My tendency to identify as somebody who focused only on CPA — rancid arbitrage and Voluum stats roulette — had become self-limiting.

And it was liberating to finally say:

Fuck it. This is utter bollocks. What’s next?”

Well…

It’s been a fun year exploring the opportunities beyond affiliate arbitrage.

Successes, failures, wake-up calls and all.

‘What’s next?’ is underrated.

A Year In South East Asia

It’s been a while.

In fact, it’s been so long since I last updated this site, I’m betrayed by my own strapline:

“I’m a 26 year old high school dropout.”

Well, it was true two years ago.

Now I’m a 28 year old high school dropout.

Having to share a platform with the candid thoughts of your much younger self is one good reason not to sustain a blog for almost a decade.

Before I rip up this site forever, here’s an update on where I’ve been, what I’m working on, and how I’m surviving in South East Asia.

Thailand: 12 Months On

This blog has — at times — descended in to farce as I’ve tried to justify my jumping around: moving to Thailand, moving back to London, moving to America, not moving to America, moving back to Thailand, and so on.

Last March, I sold (or gave away) 95% of my possessions and moved to Bangkok with my girlfriend and two small dogs.

It’s been an amazing year. The best of my life.

I didn’t really know what to expect.

Our intention was to spend 12 months in Asia and ‘see how we felt at the end of it’. If it wasn’t fun anymore, we’d move back home.

It’s still fun, so we’re still here.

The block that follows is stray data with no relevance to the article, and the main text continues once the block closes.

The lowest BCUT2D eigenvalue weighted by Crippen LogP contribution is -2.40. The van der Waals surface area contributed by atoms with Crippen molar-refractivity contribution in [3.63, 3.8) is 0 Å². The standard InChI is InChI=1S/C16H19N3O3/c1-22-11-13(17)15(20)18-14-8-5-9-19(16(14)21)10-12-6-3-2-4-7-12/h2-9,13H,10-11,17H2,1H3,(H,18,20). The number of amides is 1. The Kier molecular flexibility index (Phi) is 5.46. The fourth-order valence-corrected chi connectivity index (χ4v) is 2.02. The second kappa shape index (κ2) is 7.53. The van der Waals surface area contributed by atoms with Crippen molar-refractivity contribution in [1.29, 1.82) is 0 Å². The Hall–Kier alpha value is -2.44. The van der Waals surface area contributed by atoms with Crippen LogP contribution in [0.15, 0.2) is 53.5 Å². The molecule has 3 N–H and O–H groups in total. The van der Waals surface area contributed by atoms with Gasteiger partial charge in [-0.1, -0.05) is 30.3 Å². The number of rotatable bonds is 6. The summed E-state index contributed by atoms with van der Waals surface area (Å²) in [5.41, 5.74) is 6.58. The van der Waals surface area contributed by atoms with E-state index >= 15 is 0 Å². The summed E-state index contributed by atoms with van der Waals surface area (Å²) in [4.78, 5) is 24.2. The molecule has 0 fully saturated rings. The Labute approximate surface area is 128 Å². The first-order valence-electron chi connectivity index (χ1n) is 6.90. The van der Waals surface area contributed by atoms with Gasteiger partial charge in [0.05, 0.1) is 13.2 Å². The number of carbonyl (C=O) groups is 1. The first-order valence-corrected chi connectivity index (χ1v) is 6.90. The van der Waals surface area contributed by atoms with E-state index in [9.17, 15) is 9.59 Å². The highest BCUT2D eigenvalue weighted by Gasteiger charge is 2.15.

There are times where I get nostalgic for a British pub, or the predictability of Old England compared to the Thai Junta, but there’s no mistaking: our lifestyle out here is infinitely better than what we left behind.

I feel healthier and happier despite the utter chaos that passes as normal in Bangkok.

As any visa runner knows, a year in Thailand is ample opportunity to explore your local surroundings.

It’s practically a rite of passage to spend a shit four days in Laos.

So here are some thoughts on the places I’ve visited recently:

Hong Kong

Hong Kong Victoria Peak

My girlfriend summed up Hong Kong perfectly: the Clapham of South East Asia.

Packed with history, character, and the guffaws of yuppies.

I expected the British/Chinese fusion, but it’s surreal nonetheless.

From the English street names, to the ‘little green man’ at crossings, to the entire swathes of downtown Hong Kong that feel like London pitched on a steep incline and ridden of its kebab shops and pissheads.

My highlight was climbing Victoria Peak for one of the most outrageous panoramic views of any city on earth.

Lowlight was getting an exceptional case of the shits on the last day — with 15 hours to burn between hotel checkout and boarding our flight.

Fucking painful.

I wouldn’t wish the experience — the profound lack of emptiness — on my worst enemy.

Macau

Macau mini golf

Macau’s casinos are impressive, but soulless.

They reminded me of Dubai.

You can build the most majestic buildings in the world; but you can’t buy character.

The place reeks of cashed up mainlanders gallivanting for the weekend. Most of them in Man United shirts and tour groups of 80.

My highlight was playing pitch and putt, in the rain, on the roof of the Venetian. It summed up my overall impression of Macau: “OK cool, I don’t know why you’ve built this, but OK cool.”

Penang, Malaysia

penang

I didn’t see much of Penang on my last visit.

This time I stayed in Georgetown, which had much more going on — and some cracking chicken biryanis. We found plenty of good food and some interesting Japanese bars which reminded me just how much I don’t miss life before the smoking ban in bars and clubs.

The city has lots of British-style architecture as remnants of its colonial past. A nice place to walk around with beautiful Mediterranean style weather.